After consecutive statements by the management of the Asian College of Journalism, Chennai and students from its current batch; regarding alleged sexual harassment charges against Sadanand Menon; a group of artists has also now issued a statement to defend the '"liberal" artistic performing space called Spaces.
Spaces, which is presently headed by Menon, was founded by Chandralekha and has long been used for artistic performances and intellectual discussions in Chennai. In light of its this contribution to the city's cultural and liberal arts space, the artists have demanded a "more balanced social media discussion" over its sanctity and safety.
The discussion around the charges against Menon had resurfaced after a journalist named Karthik Shankar put out a Medium post demanding the shifting of venue of a sexual harassment forum meeting from Spaces. Karthik wrote that "there have been several allegations of sexual harassment and predatory behaviour by Menon, the co-founder of Spaces. A friend of mine was among that list too. I was incensed".
Menon's name had earlier cropped up in the Raya Sarkar's 'List of Sexual Harassers in Academia' (LoSHA)- (the list is not available anymore on Sarkar's Facebook profile, where it was initially put).
Here is the full text of the artists' statement:
It is with some dismay that we've been reading about the charge of alleged sexual harassment brought against Sadanand Menon.
What's most troubling is that while the original charge has not yet been examined, there's been an incendiary attempt to conflate various vague rumours and hearsay and formulate and spread new allegations as though they were proven facts.
This amounts to malice and defamation.
We want sexual harassment charges to be taken seriously and addressed. We believe this can be done without taking recourse to kangaroo courts.
The statement below is signed and released to state that as much as we are part of the attempt to seek justice, we deplore the means being adopted here.
Sexual harassment is unacceptable. For a sustained and effective opposition to sexual harassment, it is important that general and vague allegations be viewed with deeper scrutiny than what appears to have been done by a bewildering array of persons to the sudden spurt of allegations against well-known cultural critic, Sadanand Menon.
Our main concern here is about the inevitable banalising of such a serious matter as sexual harassment, unless campaigns are tempered with responsibility. A long delay in complaining is understandable in sexual harassment cases, given the unsupportive societal ethos. But it does introduce additional complexity and a greater need for caution in arriving at conclusions.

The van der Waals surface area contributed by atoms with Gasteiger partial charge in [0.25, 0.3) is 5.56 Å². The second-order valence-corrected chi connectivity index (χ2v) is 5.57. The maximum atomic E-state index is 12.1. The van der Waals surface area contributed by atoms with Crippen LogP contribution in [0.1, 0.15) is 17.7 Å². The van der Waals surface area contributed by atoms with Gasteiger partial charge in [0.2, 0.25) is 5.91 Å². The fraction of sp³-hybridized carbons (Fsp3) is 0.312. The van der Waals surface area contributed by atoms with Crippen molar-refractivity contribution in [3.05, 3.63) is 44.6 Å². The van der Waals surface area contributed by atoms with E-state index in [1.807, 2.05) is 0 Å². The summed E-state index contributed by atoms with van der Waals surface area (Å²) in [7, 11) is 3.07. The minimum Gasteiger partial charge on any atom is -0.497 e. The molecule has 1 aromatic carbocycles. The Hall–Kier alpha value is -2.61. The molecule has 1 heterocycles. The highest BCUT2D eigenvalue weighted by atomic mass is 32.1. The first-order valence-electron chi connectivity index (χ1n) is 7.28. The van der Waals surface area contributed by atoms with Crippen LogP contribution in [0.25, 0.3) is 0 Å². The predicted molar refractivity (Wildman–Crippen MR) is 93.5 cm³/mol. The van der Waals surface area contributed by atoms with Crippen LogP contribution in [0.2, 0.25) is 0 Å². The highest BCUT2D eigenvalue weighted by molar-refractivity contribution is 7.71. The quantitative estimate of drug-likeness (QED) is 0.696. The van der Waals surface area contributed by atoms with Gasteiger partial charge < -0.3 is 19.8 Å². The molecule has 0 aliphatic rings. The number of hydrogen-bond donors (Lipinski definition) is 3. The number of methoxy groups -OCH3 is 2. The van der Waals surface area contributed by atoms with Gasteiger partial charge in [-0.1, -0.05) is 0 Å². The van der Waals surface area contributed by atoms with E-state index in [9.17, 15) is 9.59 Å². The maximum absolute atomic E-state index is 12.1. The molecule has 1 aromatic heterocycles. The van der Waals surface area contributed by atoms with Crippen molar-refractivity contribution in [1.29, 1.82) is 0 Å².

It is no disservice to feminism to say that human memory, motivations, and interpretations are infinitely more varied and complicated than are attributable to gender alone. The complaint against Sadanand Menon to ACJ by a former student met with an initial institutional response.
To further queries and demands, ACJ has responded on its website. There can be different views on the institution’s stand, but there is no doubt that both sides of the complaint are entitled to fair process and justice. Given the context of the complaint, and the jurisdictional and time-barred issues for the institution, it might be necessary to look at other ways of resolving this. It is our hope that the parties involved and those engaged with the issue would work towards a fair and just resolution.
A particular reported incident must be investigated but we are dismayed by the way rumour and hearsay are being freely used to give unsubstantiated allegations the status of proven fact.
SPACES, a trust started by Chandralekha and now headed by Sadanand, is an “oxygen tank” in Chennai for rehearsals and performance of non-traditional, experimental, low budget artistic and cultural works. The vibrancy and integrity of that space have been brought into question with innuendo and character assassination.
We request that discussion in the social media be more balanced. We request that the outstanding work done by SPACES as a liberal, accessible and inclusive space in the cause of artistic and cultural expressions and exchanges not be undermined.
One must not forget that the community that had enjoyed, made use of and supported SPACES, rallied around two years ago after cyclone Vardah to help resurrect a space that many continue to see as a generous, nurturing place.
The statement has been signed by 48 people including artists and journalists from all across the country.
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Updated Date: May 16, 2018 14:30 PM